Downtown United Presbyterian Church
121 N. Fitzhugh Street
Rochester, NY
Details and registration information are contained on the attached flyers.

SWAA Human Rights Conference 04.14.16

SWAA Human Rights Conference 04.15.16

Sponsor – The Social Work Department at the College at Brockport Co-Sponsors – The Student Social Work Organization At the College at Brockport; The Office of the Dean of the School of Education and Human Service at a the College at Brockport, Justice Ministry Team of Downtown United Presbyterian Church, National Social Welfare Action Alliance Additional Sponsors – The Women and Gender Studies Program at The College at Brockport; Department of Human Services at Monroe Community College, House of Mercy, Michigan Welfare Rights Organization, Poverty Initiative a the Kairos Center, Take Back the Land

Earth Week Events from Rochester People’s Climate Coalition

EarthWeek
Join the Rochester People’s Climate Coalition (RPCC) in celebrating and protecting our planet during Earth Week 2016!

RPCC’s member organizations are sponsoring a series of events that will provide participants with a variety of opportunities to take action on climate. We invite you to take advantage of our “daily specials” to get a taste of what we have to offer. There’s something for everyone! Visit http://www.rochesterclimateaction.org/our-work/earth-week-2016/ to see our complete Earth Week calendar and event listings. And please share this message and/or our Facebook event page to invite your friends to participate!

Corporations have no more rights than a dull axe, says Delos F. Wilcox

 

Delos F. Wilcox 1910

Ted Wilcox’s grandfather was defending human rights over corporation “rights” early in the 20th century. He was doing battle with the elite conception of corporate “rights” long before Ted was born. Now we know one of the sources of Ted’s activism.

Delos Franklin Wilcox on Wikipedia
Guide to the Delos Franklin Wilcox Papers 1907-1928, University of Chicago Library

His books  “Great Cities in America : their problems and their government” and “Government by all the people ; or : the initiative, the referendum, and the recall as instruments of democracy” were scanned by Cornell University Library and can be ordered via Amazon.com.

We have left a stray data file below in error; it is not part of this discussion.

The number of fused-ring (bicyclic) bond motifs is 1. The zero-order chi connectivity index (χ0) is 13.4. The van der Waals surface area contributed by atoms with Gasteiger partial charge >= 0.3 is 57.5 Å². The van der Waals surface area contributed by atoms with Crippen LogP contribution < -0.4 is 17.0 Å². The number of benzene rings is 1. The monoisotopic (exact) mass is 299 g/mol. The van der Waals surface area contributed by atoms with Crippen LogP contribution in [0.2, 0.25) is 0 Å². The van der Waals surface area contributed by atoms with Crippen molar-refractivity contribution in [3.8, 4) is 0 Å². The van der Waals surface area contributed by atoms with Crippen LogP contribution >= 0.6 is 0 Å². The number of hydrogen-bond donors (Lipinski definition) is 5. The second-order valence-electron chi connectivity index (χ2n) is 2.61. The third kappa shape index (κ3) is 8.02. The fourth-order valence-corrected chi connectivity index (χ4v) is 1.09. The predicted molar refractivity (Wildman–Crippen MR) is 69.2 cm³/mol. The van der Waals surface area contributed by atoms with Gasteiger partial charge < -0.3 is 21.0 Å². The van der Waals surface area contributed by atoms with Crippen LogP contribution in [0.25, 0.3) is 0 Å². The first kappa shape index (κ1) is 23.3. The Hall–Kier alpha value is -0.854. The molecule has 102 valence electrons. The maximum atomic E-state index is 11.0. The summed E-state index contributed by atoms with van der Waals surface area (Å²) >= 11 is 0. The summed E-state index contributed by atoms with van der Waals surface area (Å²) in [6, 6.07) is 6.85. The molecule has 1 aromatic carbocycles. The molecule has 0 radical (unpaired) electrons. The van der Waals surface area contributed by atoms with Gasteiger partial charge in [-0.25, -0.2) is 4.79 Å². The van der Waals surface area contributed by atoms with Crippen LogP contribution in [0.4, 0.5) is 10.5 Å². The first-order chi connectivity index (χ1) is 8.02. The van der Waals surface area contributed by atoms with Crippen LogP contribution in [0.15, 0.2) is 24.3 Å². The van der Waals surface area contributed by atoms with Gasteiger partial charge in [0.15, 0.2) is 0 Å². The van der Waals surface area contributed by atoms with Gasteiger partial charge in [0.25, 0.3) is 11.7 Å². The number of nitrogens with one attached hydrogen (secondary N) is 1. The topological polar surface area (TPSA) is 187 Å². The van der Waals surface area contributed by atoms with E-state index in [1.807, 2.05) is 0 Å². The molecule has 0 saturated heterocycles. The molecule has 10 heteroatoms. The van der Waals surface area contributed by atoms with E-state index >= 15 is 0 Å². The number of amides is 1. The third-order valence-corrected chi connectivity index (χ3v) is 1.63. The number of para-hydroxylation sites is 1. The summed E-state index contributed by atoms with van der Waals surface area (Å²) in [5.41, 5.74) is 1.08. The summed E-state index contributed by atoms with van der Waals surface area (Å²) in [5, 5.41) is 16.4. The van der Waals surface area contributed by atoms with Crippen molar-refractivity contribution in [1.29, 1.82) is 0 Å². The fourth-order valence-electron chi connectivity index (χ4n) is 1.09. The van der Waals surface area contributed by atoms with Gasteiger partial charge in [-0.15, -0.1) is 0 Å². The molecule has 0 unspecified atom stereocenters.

Pinchot was the first chief of the U.S. Forrest Service and later Governor of Pennsylvania. His philosophy of conservation (allowing corporate logging and mining) was in direct conflict with preservationist ideas of John Muir.

Conflict in the philosophies of John Muir and Gifford Pinchot

John Muir in Wikipedia

Gifford Pinchot in Wikipedia  “The Pinchots made a great fortune from lumbering and land speculation, and Pinchot’s father regretted the damage his family’s work had done to the land.”

Pittsburgh Post Gazette remembrance of Gifford Pinchot’s 150th birthday.

 

 

Should Climate Scientists Tell the Full Truth?

By David Griffin

Should climate scientists tell the public how dire the climate crisis is — in particular, whether it threatens to bring civilization to an end in the not-too distant future?

In the August 2015 issue of Esquire, writer John H. Richardson deals with this question in an article entitled, “When the End of Human Civilization Is Your Day Job.”

The occasion for this article was a tweet about a year ago by a highly respected climate scientist, glaciologist Jason Box. After reading a report about the discovery of more than 100 new sites in the Arctic where methane is seeping out, he wrote: “If even a small fraction of Arctic sea floor carbon is released to the atmosphere, we’re f’d.”

Having gone viral, the tweet inspired many headlines, such as: CLIMATOLOGIST: METHANE PLUMES FROM THE ARCTIC MEAN WE’RE SCREWED. Many fellow climate scientists would not disagree with Box’s assessment, given the fact that, as a greenhouse gas, methane is much more powerful than carbon dioxide.

(My recent book on climate change, Unprecedented, is subtitled, Can Civilization Survive the CO2 Crisis? But in the chapter discussing “ecosystem collapse and extinction,” I pointed out that the book might better have been subtitled, Can Civilization Survive the CO2-CH4 Crisis?)

Although Box’s tweet was not out in left field, his new employer did not appreciate his statement. Having left the United States, mainly because of the rampant climate denialism in this country, Box moved to Denmark, where he now works for the Danish government.

The government is very supportive of Box’s work, but it did not, in Richardson’s words, “take kindly to one of its scientists distressing the populace with visions of global destruction.”